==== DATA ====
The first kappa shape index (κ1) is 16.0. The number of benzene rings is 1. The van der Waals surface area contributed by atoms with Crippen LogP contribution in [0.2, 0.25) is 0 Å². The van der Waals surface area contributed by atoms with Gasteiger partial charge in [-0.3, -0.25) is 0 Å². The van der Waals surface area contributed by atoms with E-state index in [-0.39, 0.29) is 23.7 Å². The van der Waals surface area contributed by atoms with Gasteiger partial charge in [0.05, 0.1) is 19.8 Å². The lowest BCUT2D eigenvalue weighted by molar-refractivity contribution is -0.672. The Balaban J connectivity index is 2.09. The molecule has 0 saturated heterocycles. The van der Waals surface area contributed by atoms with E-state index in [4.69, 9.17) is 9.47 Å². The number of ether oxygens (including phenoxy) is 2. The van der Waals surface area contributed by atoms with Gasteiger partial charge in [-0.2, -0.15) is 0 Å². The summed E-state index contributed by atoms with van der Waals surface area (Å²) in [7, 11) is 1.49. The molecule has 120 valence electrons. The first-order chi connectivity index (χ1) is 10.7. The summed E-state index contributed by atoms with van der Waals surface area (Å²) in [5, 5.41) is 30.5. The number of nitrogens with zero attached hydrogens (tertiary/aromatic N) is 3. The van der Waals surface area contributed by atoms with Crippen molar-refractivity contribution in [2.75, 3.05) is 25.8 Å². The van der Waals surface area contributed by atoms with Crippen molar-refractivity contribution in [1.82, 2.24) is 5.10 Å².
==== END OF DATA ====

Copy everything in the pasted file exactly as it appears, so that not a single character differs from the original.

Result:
The first kappa shape index (κ1) is 16.0. The number of benzene rings is 1. The van der Waals surface area contributed by atoms with Crippen LogP contribution in [0.2, 0.25) is 0 Å². The van der Waals surface area contributed by atoms with Gasteiger partial charge in [-0.3, -0.25) is 0 Å². The van der Waals surface area contributed by atoms with E-state index in [-0.39, 0.29) is 23.7 Å². The van der Waals surface area contributed by atoms with Gasteiger partial charge in [0.05, 0.1) is 19.8 Å². The lowest BCUT2D eigenvalue weighted by molar-refractivity contribution is -0.672. The Balaban J connectivity index is 2.09. The molecule has 0 saturated heterocycles. The van der Waals surface area contributed by atoms with E-state index in [4.69, 9.17) is 9.47 Å². The number of ether oxygens (including phenoxy) is 2. The van der Waals surface area contributed by atoms with Gasteiger partial charge in [-0.2, -0.15) is 0 Å². The summed E-state index contributed by atoms with van der Waals surface area (Å²) in [7, 11) is 1.49. The molecule has 120 valence electrons. The first-order chi connectivity index (χ1) is 10.7. The summed E-state index contributed by atoms with van der Waals surface area (Å²) in [5, 5.41) is 30.5. The number of nitrogens with zero attached hydrogens (tertiary/aromatic N) is 3. The van der Waals surface area contributed by atoms with Crippen molar-refractivity contribution in [2.75, 3.05) is 25.8 Å². The van der Waals surface area contributed by atoms with Crippen molar-refractivity contribution in [1.82, 2.24) is 5.10 Å².